having already reached the required standard of proficiency by
passing a special exemption examination may be excused from
attendance on this course. This special examination on Tuesday, October 1st, at 11 o'clock. 62 university college of British Columbia
Students who are required to take this course will be
assigned to a section which will meet weekly for practice and
instruction in composition.
Satisfactory results in class and essay work must be obtained before entry into the Second Year. All undergraduates
of the First Year, whether exempt or not from attendance on
the course, must pass the final examination.
132..   Summer Reading.   (See page 57).
Materials of Construction.
81. Manufacture and properties of- cast iron, wrought
iron, crucible, bessemer and open hearth steel; principal alloys;
considerations governing selection of materials; manufacture
and properties of Portland and natural cements; limes; concrete ; stone and brick masonry; principal kinds of timber used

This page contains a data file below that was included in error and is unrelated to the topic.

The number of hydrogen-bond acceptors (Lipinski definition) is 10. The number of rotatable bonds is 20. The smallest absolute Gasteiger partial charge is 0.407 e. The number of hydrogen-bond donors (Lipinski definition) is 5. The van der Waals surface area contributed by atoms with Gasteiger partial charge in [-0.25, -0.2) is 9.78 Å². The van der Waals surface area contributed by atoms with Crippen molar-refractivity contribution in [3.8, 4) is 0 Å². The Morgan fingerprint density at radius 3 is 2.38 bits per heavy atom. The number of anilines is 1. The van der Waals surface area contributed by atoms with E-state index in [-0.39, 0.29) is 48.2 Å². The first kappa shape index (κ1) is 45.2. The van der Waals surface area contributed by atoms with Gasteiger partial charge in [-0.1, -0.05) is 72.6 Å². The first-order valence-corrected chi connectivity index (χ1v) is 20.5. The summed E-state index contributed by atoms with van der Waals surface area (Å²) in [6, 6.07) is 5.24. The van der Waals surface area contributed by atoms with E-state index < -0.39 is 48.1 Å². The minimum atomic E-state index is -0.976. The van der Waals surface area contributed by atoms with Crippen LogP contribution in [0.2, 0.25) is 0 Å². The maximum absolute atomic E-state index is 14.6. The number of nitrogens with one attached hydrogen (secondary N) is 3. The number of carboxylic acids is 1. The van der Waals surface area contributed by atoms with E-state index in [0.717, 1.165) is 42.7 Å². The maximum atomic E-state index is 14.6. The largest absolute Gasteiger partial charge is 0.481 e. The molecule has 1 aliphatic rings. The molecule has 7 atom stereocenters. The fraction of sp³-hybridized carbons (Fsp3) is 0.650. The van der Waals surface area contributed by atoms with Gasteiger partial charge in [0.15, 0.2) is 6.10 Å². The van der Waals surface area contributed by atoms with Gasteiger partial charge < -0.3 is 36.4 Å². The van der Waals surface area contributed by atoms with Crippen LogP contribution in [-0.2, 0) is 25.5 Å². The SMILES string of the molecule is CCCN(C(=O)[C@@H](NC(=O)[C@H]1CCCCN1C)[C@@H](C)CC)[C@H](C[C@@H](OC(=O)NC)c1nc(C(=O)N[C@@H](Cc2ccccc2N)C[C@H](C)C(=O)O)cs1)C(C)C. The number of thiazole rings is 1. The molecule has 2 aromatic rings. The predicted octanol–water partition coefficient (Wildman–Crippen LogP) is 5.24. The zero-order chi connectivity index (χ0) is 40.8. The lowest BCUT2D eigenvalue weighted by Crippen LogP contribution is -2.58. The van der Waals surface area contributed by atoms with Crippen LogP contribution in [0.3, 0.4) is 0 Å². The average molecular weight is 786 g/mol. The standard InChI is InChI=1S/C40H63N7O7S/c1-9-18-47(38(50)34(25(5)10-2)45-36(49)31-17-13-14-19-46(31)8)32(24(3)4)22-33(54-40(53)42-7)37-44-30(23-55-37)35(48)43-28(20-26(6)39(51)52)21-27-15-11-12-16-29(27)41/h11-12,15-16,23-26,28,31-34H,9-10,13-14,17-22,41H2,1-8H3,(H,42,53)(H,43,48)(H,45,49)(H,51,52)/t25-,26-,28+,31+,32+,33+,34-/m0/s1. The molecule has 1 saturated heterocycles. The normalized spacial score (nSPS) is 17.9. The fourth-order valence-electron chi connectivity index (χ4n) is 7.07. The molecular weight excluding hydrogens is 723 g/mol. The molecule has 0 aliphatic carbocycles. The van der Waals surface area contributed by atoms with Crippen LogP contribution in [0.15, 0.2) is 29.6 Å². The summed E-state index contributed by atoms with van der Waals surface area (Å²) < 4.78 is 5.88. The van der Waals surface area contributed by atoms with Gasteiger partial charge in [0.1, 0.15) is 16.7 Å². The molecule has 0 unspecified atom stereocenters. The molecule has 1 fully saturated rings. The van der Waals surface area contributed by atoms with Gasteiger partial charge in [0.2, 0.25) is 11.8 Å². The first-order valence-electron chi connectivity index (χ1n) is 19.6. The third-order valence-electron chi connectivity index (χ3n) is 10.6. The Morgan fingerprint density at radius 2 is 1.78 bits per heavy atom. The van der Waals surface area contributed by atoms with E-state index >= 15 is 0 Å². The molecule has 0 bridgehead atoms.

for engineering purposes; preservation of timber; discussion
of standard specifications.
Required of all Engineering students in the Second Year.
One hour per week.
Graphical Statics.
82. Graphical Statics.—Composition of forces; general
methods involving the use of funicular and force polygons;
determination of reactions, centres of gravity, bending moments and moments of resistance; stresses in cranes, braced
towers, roof trusses and bridge trusses.
Required of all Engineering students.
Three hours per week, second term of Second Year.
Department of Mathematics.
191. Geometry.—Exercises in plane geometry, elements
of solid geometry and of geometrical conic sections. First